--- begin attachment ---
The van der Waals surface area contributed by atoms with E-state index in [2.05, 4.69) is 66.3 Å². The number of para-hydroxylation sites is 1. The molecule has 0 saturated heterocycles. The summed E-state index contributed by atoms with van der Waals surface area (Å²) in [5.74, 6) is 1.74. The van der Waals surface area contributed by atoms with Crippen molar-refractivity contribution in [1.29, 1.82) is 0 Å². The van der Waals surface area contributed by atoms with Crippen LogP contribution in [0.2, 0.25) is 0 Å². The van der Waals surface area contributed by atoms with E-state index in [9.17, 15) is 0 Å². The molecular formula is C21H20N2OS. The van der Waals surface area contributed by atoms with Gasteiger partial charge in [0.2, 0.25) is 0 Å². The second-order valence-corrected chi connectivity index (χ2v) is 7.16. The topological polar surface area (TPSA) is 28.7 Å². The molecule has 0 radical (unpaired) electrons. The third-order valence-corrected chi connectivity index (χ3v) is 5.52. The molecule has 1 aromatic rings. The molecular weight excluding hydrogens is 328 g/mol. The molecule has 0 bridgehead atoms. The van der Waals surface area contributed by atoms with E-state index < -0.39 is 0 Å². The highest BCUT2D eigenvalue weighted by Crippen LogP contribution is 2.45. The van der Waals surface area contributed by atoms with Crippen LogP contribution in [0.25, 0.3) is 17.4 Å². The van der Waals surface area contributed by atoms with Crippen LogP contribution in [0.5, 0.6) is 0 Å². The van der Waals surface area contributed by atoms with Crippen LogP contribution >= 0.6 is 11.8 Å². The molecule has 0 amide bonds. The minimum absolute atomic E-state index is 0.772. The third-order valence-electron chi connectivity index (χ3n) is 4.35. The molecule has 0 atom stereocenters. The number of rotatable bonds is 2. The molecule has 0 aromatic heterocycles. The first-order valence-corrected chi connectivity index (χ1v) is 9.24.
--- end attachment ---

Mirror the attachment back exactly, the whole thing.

The van der Waals surface area contributed by atoms with E-state index in [2.05, 4.69) is 66.3 Å². The number of para-hydroxylation sites is 1. The molecule has 0 saturated heterocycles. The summed E-state index contributed by atoms with van der Waals surface area (Å²) in [5.74, 6) is 1.74. The van der Waals surface area contributed by atoms with Crippen molar-refractivity contribution in [1.29, 1.82) is 0 Å². The van der Waals surface area contributed by atoms with Crippen LogP contribution in [0.2, 0.25) is 0 Å². The van der Waals surface area contributed by atoms with E-state index in [9.17, 15) is 0 Å². The molecular formula is C21H20N2OS. The van der Waals surface area contributed by atoms with Gasteiger partial charge in [0.2, 0.25) is 0 Å². The second-order valence-corrected chi connectivity index (χ2v) is 7.16. The topological polar surface area (TPSA) is 28.7 Å². The molecule has 0 radical (unpaired) electrons. The third-order valence-corrected chi connectivity index (χ3v) is 5.52. The molecule has 1 aromatic rings. The molecular weight excluding hydrogens is 328 g/mol. The molecule has 0 bridgehead atoms. The van der Waals surface area contributed by atoms with E-state index < -0.39 is 0 Å². The highest BCUT2D eigenvalue weighted by Crippen LogP contribution is 2.45. The van der Waals surface area contributed by atoms with Crippen LogP contribution in [0.25, 0.3) is 17.4 Å². The van der Waals surface area contributed by atoms with Crippen LogP contribution in [0.5, 0.6) is 0 Å². The van der Waals surface area contributed by atoms with Crippen LogP contribution >= 0.6 is 11.8 Å². The molecule has 0 amide bonds. The minimum absolute atomic E-state index is 0.772. The third-order valence-electron chi connectivity index (χ3n) is 4.35. The molecule has 0 atom stereocenters. The number of rotatable bonds is 2. The molecule has 0 aromatic heterocycles. The first-order valence-corrected chi connectivity index (χ1v) is 9.24.